TAXES: The Big Bite

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From Little Acorns. How modestly it all started! To help support the Civil War, Lincoln's Congress in 1861 adopted 33% levy on all incomes over $800. The New York Herald applauded: "Millionaires like Mr. W. B. Astor, Commodore Vanderbilt . . . and others will henceforth contribute a fair proportion of their wealth to the national Government." This act was never enforced, but in 1862 Congress passed a 3% levy, plus a 5% tax on incomes over $10,000, thus introducing the now famed principle of taxation according to ability to pay. There was little dissent. In 1864, more gradations were introduced. Was Representative Justin S. Morrill (R., Vt.) the voice of reaction or of conscience or of ironic prophecy when he opposed the bill? He said: "This provision goes upon the principle of taxing a man because he is richer than another. The very theory of our institutions is entire equality, that we make no distinction between the rich man and the poor man. The man of moderate means is just as good as the man with more means, but our theory of government does not admit that he is better."*

The Civil War tax was collected from about 250,000 people in a population of 39 million. The tax, which had been voted for a limited period, was dropped in 1872. After the Civil War, U.S. capitalism began to spawn millionaires, and millionaires begot mass envy and a burning sense of social injustice. The eyes of Southerners and Westerners saw hundreds of cigar-smoking millionaires swarming like cuttlefish around New York and Newport harbors. This contrast tells the story: in 1843, there were only 20 millionaires in the whole U.S. In 1909, the 92 members of the U.S. Senate included 17 millionaires—15 Republicans and two Democrats.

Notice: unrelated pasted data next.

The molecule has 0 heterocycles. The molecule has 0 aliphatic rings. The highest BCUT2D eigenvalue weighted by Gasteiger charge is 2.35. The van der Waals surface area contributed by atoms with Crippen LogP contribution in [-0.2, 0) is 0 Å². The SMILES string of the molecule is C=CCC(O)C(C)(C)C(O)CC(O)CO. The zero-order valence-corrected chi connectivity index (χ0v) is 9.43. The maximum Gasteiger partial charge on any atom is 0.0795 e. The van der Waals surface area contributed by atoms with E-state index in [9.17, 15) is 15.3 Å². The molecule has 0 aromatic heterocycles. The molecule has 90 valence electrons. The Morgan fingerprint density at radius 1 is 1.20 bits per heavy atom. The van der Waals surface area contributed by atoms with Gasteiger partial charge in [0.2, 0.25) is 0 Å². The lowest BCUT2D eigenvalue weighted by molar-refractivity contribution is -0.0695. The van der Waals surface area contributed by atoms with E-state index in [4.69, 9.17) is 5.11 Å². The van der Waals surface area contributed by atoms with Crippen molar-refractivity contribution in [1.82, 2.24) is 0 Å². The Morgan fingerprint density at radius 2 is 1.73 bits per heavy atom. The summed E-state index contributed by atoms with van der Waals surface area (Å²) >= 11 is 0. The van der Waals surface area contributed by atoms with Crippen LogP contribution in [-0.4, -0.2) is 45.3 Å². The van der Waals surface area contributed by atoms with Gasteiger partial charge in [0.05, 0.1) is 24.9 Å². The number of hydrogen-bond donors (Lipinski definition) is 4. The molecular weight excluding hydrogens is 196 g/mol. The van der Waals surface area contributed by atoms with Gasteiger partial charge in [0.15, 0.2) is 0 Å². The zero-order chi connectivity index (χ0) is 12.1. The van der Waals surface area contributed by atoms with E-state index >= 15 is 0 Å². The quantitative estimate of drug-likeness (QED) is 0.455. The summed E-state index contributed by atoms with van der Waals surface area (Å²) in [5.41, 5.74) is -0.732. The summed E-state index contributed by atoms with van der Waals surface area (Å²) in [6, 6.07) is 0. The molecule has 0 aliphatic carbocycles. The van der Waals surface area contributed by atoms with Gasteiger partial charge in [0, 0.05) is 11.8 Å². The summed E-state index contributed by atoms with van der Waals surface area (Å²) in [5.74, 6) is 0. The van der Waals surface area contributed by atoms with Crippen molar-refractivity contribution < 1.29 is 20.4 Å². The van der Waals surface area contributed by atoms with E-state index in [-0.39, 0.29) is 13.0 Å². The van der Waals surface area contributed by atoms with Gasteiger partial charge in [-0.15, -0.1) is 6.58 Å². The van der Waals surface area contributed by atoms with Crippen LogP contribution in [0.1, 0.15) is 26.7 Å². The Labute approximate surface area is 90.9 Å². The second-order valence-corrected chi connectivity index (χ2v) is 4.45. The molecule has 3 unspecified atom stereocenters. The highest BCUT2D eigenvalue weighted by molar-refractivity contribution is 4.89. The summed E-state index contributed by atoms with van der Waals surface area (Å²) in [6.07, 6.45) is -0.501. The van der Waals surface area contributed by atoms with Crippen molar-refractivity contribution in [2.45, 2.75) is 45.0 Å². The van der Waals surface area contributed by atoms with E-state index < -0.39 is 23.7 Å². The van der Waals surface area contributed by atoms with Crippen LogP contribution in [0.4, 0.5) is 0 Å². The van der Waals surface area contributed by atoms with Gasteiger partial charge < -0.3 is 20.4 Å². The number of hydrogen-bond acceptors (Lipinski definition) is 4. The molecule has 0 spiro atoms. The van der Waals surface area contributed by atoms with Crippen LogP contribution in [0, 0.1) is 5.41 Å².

The rise of the millionaires revived sentiment for an income tax. It was strictly and frankly a soak-the-rich measure. In 1893, a St. Louis editor urged William Jennings Bryan to lead a crusade for a graded tax of 5% or 10% on incomes over $10,000. "There is nothing those Eastern plutocrats dread so much as that."

Bryan heeded the call. In 1894, he tacked on to a Republican tariff bill an amendment levying a 2% tax on incomes over $4,000. The silver-tongued old king of corn stood in the House, wrapped like an animated tamale in an American flag, and forced his colleagues to hear and act. He cried shame on those who accused proponents of the amendment of "extending their hands to anarchy and Communism." He attacked Ward McAllister, a leader of New York's "400" who had threatened to leave the country rather than pay the tax. "If some of our 'best people,' " he bawled, "prefer to leave the country rather than pay the tax of 2%, God pity the worst... Let them depart, and as they leave without regret the land of their birth, let them go with the poet's curse ringing in their ears . . ."

The Bryan-sponsored tax became law in August 1894. The Supreme Court, reversing "a century of error," quickly found it unconstitutional. The New York Sun fairly panted with relief: "The wave of socialistic revolution . . . breaks at the foot of the ultimate bulwark ... of our liberties. Five to four the court stands like a rock."

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